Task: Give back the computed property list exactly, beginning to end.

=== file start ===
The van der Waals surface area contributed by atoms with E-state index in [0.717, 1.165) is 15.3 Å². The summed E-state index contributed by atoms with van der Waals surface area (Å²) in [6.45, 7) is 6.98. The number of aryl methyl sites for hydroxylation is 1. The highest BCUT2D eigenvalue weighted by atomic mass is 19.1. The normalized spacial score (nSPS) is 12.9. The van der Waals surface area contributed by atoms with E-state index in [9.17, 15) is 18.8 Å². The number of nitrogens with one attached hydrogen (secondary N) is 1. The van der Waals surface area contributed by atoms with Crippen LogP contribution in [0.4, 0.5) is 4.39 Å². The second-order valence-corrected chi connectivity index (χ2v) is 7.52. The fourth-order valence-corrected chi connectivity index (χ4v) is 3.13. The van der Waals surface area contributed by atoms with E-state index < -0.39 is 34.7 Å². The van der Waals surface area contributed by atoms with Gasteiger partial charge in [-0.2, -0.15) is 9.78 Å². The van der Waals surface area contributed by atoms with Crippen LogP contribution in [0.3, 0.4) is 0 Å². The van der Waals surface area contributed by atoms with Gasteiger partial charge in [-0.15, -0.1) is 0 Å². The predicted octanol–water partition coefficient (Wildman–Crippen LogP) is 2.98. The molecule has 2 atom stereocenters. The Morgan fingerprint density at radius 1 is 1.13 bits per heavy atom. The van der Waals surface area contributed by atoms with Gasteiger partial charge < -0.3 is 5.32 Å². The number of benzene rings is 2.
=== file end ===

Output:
The van der Waals surface area contributed by atoms with E-state index in [0.717, 1.165) is 15.3 Å². The summed E-state index contributed by atoms with van der Waals surface area (Å²) in [6.45, 7) is 6.98. The number of aryl methyl sites for hydroxylation is 1. The highest BCUT2D eigenvalue weighted by atomic mass is 19.1. The normalized spacial score (nSPS) is 12.9. The van der Waals surface area contributed by atoms with E-state index in [9.17, 15) is 18.8 Å². The number of nitrogens with one attached hydrogen (secondary N) is 1. The van der Waals surface area contributed by atoms with Crippen LogP contribution in [0.4, 0.5) is 4.39 Å². The second-order valence-corrected chi connectivity index (χ2v) is 7.52. The fourth-order valence-corrected chi connectivity index (χ4v) is 3.13. The van der Waals surface area contributed by atoms with E-state index < -0.39 is 34.7 Å². The van der Waals surface area contributed by atoms with Gasteiger partial charge in [-0.2, -0.15) is 9.78 Å². The van der Waals surface area contributed by atoms with Crippen LogP contribution in [0.3, 0.4) is 0 Å². The van der Waals surface area contributed by atoms with Gasteiger partial charge in [-0.15, -0.1) is 0 Å². The predicted octanol–water partition coefficient (Wildman–Crippen LogP) is 2.98. The molecule has 2 atom stereocenters. The Morgan fingerprint density at radius 1 is 1.13 bits per heavy atom. The van der Waals surface area contributed by atoms with Gasteiger partial charge < -0.3 is 5.32 Å². The number of benzene rings is 2.